The Teachers’ Union of Ireland (TUI) has described the findings of the PISA 2015 study as an endorsement of the high quality work of Irish teachers and students at a time of hugely damaging cuts to education. In all three areas which were examined, the scores of Irish students were significantly above the OECD average.
According to the report, Irish students’ mean score in Mathematics is 504 which exceeds the OECD average of 490. The Irish score has risen from 501 in the previous assessment three years earlier.
Ireland also scored above average in reading and science. The score in science of 503 compares to an OECD average of 493 while score of 521 in reading compares to an OECD average of 493.
TUI said that today’s findings further endorse the achievements of Irish students and teachers, but their commitment must be better supported through significantly increased Government investment in education.
Speaking this morning, TUI Education/Research Officer David Duffy said:
‘These scores are a tribute to the resilience of teachers and students at a time when the austerity agenda has stifled the irrefutable case for significantly increased investment in education.
The report follows other recent positive international and national findings for Irish teachers and their schools such as last week’s TIMSS report. The rankings have been achieved despite the 11% cut applied to capitation funding between 2011 and 2015 and various other cuts to programmes and supports.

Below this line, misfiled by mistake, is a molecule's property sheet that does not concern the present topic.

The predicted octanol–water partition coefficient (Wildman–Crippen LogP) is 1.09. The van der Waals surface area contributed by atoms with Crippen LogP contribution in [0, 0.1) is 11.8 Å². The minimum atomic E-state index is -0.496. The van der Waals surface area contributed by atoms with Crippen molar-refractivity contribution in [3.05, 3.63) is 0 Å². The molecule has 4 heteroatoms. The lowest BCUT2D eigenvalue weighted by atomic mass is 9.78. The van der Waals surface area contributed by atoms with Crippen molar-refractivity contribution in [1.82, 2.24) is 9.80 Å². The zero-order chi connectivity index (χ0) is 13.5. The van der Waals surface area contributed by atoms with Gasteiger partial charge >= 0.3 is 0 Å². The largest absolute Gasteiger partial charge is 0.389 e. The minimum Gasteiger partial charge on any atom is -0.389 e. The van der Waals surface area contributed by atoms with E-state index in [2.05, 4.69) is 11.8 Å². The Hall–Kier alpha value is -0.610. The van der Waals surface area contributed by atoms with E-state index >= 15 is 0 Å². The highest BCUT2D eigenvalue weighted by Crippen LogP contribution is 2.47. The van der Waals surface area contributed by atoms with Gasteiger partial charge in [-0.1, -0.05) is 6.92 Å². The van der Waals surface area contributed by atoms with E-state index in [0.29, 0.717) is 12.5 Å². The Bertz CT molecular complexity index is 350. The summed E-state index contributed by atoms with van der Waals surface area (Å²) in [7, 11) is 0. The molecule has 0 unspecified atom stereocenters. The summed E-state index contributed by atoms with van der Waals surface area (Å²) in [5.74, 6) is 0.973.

Irish teachers continue to teach a number of hours that is far beyond the international norm. September’s OECD Education At A Glance report shows that, at 735 hours, second level teachers in Irish schools teach far above the OECD average across second level of 669 hours and the European average of 642 hours. Also, at 935 hours, compulsory instruction time per second level student in Ireland is far higher than the OECD average of 915 hours and European average of 895 hours.
Meanwhile, in last year’s OECD Government At A Glance report, the percentage of citizens expressing confidence in the Irish education system was 83%. By way of comparison, the percentage of citizens expressing confidence in national government was 46%.
TUI endorses the policy recommendation for additional resources, targeted to students or schools with the greatest needs. Investment in education pays a huge dividend makes compelling educational, social and economic sense.
Today’s findings further endorse the achievements of Irish students and teachers, but their commitment must be better supported through increased, progressive Government investment in education.’